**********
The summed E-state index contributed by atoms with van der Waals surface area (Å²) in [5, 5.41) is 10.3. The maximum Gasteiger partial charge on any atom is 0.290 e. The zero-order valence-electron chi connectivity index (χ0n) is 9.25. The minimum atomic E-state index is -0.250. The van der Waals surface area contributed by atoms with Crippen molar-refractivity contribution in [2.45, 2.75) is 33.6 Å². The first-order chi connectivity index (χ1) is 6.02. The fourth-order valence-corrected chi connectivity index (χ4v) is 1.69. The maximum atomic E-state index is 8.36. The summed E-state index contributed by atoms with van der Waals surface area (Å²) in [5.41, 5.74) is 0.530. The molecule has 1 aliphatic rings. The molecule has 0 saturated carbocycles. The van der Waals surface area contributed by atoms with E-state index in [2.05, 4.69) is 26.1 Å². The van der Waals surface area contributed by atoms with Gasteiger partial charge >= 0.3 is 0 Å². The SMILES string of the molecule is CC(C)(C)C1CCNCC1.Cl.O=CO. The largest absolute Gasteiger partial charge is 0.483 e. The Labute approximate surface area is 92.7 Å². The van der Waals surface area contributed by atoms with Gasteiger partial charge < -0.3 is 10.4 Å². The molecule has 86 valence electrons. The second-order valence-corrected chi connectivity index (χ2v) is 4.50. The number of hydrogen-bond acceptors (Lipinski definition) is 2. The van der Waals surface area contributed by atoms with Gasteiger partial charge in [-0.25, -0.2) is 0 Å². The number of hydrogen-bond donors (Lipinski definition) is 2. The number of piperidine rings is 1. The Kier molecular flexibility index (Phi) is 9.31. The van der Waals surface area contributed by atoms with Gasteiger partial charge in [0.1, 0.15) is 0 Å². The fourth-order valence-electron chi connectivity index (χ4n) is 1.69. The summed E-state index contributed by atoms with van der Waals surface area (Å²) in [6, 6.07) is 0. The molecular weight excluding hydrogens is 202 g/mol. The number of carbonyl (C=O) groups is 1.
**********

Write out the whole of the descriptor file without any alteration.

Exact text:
The summed E-state index contributed by atoms with van der Waals surface area (Å²) in [5, 5.41) is 10.3. The maximum Gasteiger partial charge on any atom is 0.290 e. The zero-order valence-electron chi connectivity index (χ0n) is 9.25. The minimum atomic E-state index is -0.250. The van der Waals surface area contributed by atoms with Crippen molar-refractivity contribution in [2.45, 2.75) is 33.6 Å². The first-order chi connectivity index (χ1) is 6.02. The fourth-order valence-corrected chi connectivity index (χ4v) is 1.69. The maximum atomic E-state index is 8.36. The summed E-state index contributed by atoms with van der Waals surface area (Å²) in [5.41, 5.74) is 0.530. The molecule has 1 aliphatic rings. The molecule has 0 saturated carbocycles. The van der Waals surface area contributed by atoms with E-state index in [2.05, 4.69) is 26.1 Å². The van der Waals surface area contributed by atoms with Gasteiger partial charge >= 0.3 is 0 Å². The SMILES string of the molecule is CC(C)(C)C1CCNCC1.Cl.O=CO. The largest absolute Gasteiger partial charge is 0.483 e. The Labute approximate surface area is 92.7 Å². The van der Waals surface area contributed by atoms with Gasteiger partial charge < -0.3 is 10.4 Å². The molecule has 86 valence electrons. The second-order valence-corrected chi connectivity index (χ2v) is 4.50. The number of hydrogen-bond acceptors (Lipinski definition) is 2. The van der Waals surface area contributed by atoms with Gasteiger partial charge in [-0.25, -0.2) is 0 Å². The number of hydrogen-bond donors (Lipinski definition) is 2. The number of piperidine rings is 1. The Kier molecular flexibility index (Phi) is 9.31. The van der Waals surface area contributed by atoms with Gasteiger partial charge in [0.1, 0.15) is 0 Å². The fourth-order valence-electron chi connectivity index (χ4n) is 1.69. The summed E-state index contributed by atoms with van der Waals surface area (Å²) in [6, 6.07) is 0. The molecular weight excluding hydrogens is 202 g/mol. The number of carbonyl (C=O) groups is 1.